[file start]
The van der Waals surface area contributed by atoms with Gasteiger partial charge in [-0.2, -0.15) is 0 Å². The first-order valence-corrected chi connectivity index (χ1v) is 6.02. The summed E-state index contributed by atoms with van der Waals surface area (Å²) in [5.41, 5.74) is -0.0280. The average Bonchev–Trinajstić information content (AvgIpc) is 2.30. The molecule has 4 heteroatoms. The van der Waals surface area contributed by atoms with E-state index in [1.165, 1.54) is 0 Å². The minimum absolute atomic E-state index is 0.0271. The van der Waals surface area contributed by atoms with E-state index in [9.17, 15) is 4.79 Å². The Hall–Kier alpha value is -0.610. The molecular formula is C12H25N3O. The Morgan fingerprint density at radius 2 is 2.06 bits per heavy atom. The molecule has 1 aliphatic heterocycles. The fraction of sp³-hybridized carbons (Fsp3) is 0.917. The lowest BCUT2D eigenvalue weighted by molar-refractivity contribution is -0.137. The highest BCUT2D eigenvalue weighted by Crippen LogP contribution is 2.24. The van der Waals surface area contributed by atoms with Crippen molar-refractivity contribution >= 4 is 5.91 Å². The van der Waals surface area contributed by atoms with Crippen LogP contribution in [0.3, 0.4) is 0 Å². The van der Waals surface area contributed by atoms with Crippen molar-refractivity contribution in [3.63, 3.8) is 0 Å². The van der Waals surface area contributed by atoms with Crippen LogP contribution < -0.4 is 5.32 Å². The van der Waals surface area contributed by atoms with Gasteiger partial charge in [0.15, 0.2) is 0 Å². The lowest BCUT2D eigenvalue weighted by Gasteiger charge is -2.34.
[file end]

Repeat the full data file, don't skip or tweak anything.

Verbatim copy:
The van der Waals surface area contributed by atoms with Gasteiger partial charge in [-0.2, -0.15) is 0 Å². The first-order valence-corrected chi connectivity index (χ1v) is 6.02. The summed E-state index contributed by atoms with van der Waals surface area (Å²) in [5.41, 5.74) is -0.0280. The average Bonchev–Trinajstić information content (AvgIpc) is 2.30. The molecule has 4 heteroatoms. The van der Waals surface area contributed by atoms with E-state index in [1.165, 1.54) is 0 Å². The minimum absolute atomic E-state index is 0.0271. The van der Waals surface area contributed by atoms with E-state index in [9.17, 15) is 4.79 Å². The Hall–Kier alpha value is -0.610. The molecular formula is C12H25N3O. The Morgan fingerprint density at radius 2 is 2.06 bits per heavy atom. The molecule has 1 aliphatic heterocycles. The fraction of sp³-hybridized carbons (Fsp3) is 0.917. The lowest BCUT2D eigenvalue weighted by molar-refractivity contribution is -0.137. The highest BCUT2D eigenvalue weighted by Crippen LogP contribution is 2.24. The van der Waals surface area contributed by atoms with Crippen molar-refractivity contribution >= 4 is 5.91 Å². The van der Waals surface area contributed by atoms with Crippen LogP contribution in [0.3, 0.4) is 0 Å². The van der Waals surface area contributed by atoms with Crippen molar-refractivity contribution in [3.63, 3.8) is 0 Å². The van der Waals surface area contributed by atoms with Crippen LogP contribution < -0.4 is 5.32 Å². The van der Waals surface area contributed by atoms with Gasteiger partial charge in [0.15, 0.2) is 0 Å². The lowest BCUT2D eigenvalue weighted by Gasteiger charge is -2.34.